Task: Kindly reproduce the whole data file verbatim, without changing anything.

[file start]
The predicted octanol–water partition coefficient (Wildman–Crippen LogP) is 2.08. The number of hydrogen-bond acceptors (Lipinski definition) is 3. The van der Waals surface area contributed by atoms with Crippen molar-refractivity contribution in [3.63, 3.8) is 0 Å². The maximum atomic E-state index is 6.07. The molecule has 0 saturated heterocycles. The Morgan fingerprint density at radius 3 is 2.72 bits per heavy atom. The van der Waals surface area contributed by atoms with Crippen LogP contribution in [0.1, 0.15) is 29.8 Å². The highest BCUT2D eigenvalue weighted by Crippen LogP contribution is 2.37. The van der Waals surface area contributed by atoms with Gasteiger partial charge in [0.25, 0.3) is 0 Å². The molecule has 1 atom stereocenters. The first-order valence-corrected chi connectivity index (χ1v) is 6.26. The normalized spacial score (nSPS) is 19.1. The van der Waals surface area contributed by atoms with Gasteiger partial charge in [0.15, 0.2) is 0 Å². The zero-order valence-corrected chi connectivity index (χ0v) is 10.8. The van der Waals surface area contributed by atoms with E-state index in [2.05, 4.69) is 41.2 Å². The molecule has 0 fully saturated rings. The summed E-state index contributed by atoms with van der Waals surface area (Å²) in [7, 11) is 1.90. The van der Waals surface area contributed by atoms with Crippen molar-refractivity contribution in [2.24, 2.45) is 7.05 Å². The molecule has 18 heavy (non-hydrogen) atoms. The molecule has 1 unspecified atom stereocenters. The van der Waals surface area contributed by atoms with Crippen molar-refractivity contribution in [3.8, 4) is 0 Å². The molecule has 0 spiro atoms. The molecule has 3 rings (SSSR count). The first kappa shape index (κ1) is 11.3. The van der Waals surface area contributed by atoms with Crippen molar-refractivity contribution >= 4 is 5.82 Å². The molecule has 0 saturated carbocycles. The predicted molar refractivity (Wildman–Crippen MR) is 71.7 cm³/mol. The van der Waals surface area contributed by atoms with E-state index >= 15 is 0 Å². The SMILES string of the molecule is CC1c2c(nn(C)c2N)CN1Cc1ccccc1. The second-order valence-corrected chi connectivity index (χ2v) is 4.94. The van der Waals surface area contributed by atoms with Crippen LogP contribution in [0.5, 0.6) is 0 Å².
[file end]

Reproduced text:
The predicted octanol–water partition coefficient (Wildman–Crippen LogP) is 2.08. The number of hydrogen-bond acceptors (Lipinski definition) is 3. The van der Waals surface area contributed by atoms with Crippen molar-refractivity contribution in [3.63, 3.8) is 0 Å². The maximum atomic E-state index is 6.07. The molecule has 0 saturated heterocycles. The Morgan fingerprint density at radius 3 is 2.72 bits per heavy atom. The van der Waals surface area contributed by atoms with Crippen LogP contribution in [0.1, 0.15) is 29.8 Å². The highest BCUT2D eigenvalue weighted by Crippen LogP contribution is 2.37. The van der Waals surface area contributed by atoms with Gasteiger partial charge in [0.25, 0.3) is 0 Å². The molecule has 1 atom stereocenters. The first-order valence-corrected chi connectivity index (χ1v) is 6.26. The normalized spacial score (nSPS) is 19.1. The van der Waals surface area contributed by atoms with Gasteiger partial charge in [0.15, 0.2) is 0 Å². The zero-order valence-corrected chi connectivity index (χ0v) is 10.8. The van der Waals surface area contributed by atoms with E-state index in [2.05, 4.69) is 41.2 Å². The molecule has 0 fully saturated rings. The summed E-state index contributed by atoms with van der Waals surface area (Å²) in [7, 11) is 1.90. The van der Waals surface area contributed by atoms with Crippen molar-refractivity contribution in [2.24, 2.45) is 7.05 Å². The molecule has 18 heavy (non-hydrogen) atoms. The molecule has 1 unspecified atom stereocenters. The van der Waals surface area contributed by atoms with Crippen molar-refractivity contribution in [3.8, 4) is 0 Å². The molecule has 0 spiro atoms. The molecule has 3 rings (SSSR count). The first kappa shape index (κ1) is 11.3. The van der Waals surface area contributed by atoms with Crippen molar-refractivity contribution >= 4 is 5.82 Å². The molecule has 0 saturated carbocycles. The predicted molar refractivity (Wildman–Crippen MR) is 71.7 cm³/mol. The van der Waals surface area contributed by atoms with E-state index >= 15 is 0 Å². The SMILES string of the molecule is CC1c2c(nn(C)c2N)CN1Cc1ccccc1. The second-order valence-corrected chi connectivity index (χ2v) is 4.94. The van der Waals surface area contributed by atoms with Crippen LogP contribution in [0.5, 0.6) is 0 Å².